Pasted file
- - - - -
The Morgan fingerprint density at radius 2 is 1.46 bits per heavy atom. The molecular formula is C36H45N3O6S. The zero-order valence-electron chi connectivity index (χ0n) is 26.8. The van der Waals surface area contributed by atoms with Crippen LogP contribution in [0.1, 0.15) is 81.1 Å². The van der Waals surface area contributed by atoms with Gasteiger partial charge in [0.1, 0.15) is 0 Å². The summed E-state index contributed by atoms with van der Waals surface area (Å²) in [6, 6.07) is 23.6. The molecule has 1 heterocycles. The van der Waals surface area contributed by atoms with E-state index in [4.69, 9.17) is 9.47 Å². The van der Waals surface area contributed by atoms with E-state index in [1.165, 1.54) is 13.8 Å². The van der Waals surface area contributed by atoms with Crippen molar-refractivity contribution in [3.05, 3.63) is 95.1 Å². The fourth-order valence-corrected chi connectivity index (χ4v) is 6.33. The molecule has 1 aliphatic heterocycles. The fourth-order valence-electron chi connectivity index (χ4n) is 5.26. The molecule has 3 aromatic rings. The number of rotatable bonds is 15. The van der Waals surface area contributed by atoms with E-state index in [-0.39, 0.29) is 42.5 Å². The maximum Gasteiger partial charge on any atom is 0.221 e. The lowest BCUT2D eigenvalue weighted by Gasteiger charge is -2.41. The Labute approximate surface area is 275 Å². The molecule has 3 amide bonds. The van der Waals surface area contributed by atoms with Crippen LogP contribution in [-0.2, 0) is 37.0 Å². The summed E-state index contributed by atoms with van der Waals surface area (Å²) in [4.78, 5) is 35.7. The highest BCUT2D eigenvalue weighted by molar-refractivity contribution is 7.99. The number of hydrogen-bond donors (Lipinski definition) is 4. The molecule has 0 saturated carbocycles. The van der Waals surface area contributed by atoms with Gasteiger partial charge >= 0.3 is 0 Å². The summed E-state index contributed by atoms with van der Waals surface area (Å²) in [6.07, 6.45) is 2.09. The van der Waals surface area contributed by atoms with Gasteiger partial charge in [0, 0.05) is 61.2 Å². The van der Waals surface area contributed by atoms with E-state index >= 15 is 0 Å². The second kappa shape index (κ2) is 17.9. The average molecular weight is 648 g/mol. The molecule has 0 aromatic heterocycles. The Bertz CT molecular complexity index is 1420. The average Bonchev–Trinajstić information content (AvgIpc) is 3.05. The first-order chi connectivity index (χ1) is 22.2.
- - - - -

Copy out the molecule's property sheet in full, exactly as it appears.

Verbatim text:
The Morgan fingerprint density at radius 2 is 1.46 bits per heavy atom. The molecular formula is C36H45N3O6S. The zero-order valence-electron chi connectivity index (χ0n) is 26.8. The van der Waals surface area contributed by atoms with Crippen LogP contribution in [0.1, 0.15) is 81.1 Å². The van der Waals surface area contributed by atoms with Gasteiger partial charge in [0.1, 0.15) is 0 Å². The summed E-state index contributed by atoms with van der Waals surface area (Å²) in [6, 6.07) is 23.6. The molecule has 1 heterocycles. The van der Waals surface area contributed by atoms with E-state index in [4.69, 9.17) is 9.47 Å². The van der Waals surface area contributed by atoms with E-state index in [1.165, 1.54) is 13.8 Å². The van der Waals surface area contributed by atoms with Crippen molar-refractivity contribution in [3.05, 3.63) is 95.1 Å². The fourth-order valence-corrected chi connectivity index (χ4v) is 6.33. The molecule has 1 aliphatic heterocycles. The fourth-order valence-electron chi connectivity index (χ4n) is 5.26. The molecule has 3 aromatic rings. The number of rotatable bonds is 15. The van der Waals surface area contributed by atoms with E-state index in [-0.39, 0.29) is 42.5 Å². The maximum Gasteiger partial charge on any atom is 0.221 e. The lowest BCUT2D eigenvalue weighted by Gasteiger charge is -2.41. The Labute approximate surface area is 275 Å². The molecule has 3 amide bonds. The van der Waals surface area contributed by atoms with Crippen LogP contribution in [-0.2, 0) is 37.0 Å². The summed E-state index contributed by atoms with van der Waals surface area (Å²) in [4.78, 5) is 35.7. The highest BCUT2D eigenvalue weighted by molar-refractivity contribution is 7.99. The number of hydrogen-bond donors (Lipinski definition) is 4. The molecule has 0 saturated carbocycles. The van der Waals surface area contributed by atoms with Gasteiger partial charge >= 0.3 is 0 Å². The summed E-state index contributed by atoms with van der Waals surface area (Å²) in [6.07, 6.45) is 2.09. The van der Waals surface area contributed by atoms with Gasteiger partial charge in [0, 0.05) is 61.2 Å². The van der Waals surface area contributed by atoms with E-state index >= 15 is 0 Å². The second kappa shape index (κ2) is 17.9. The average molecular weight is 648 g/mol. The molecule has 0 aromatic heterocycles. The Bertz CT molecular complexity index is 1420. The average Bonchev–Trinajstić information content (AvgIpc) is 3.05. The first-order chi connectivity index (χ1) is 22.2.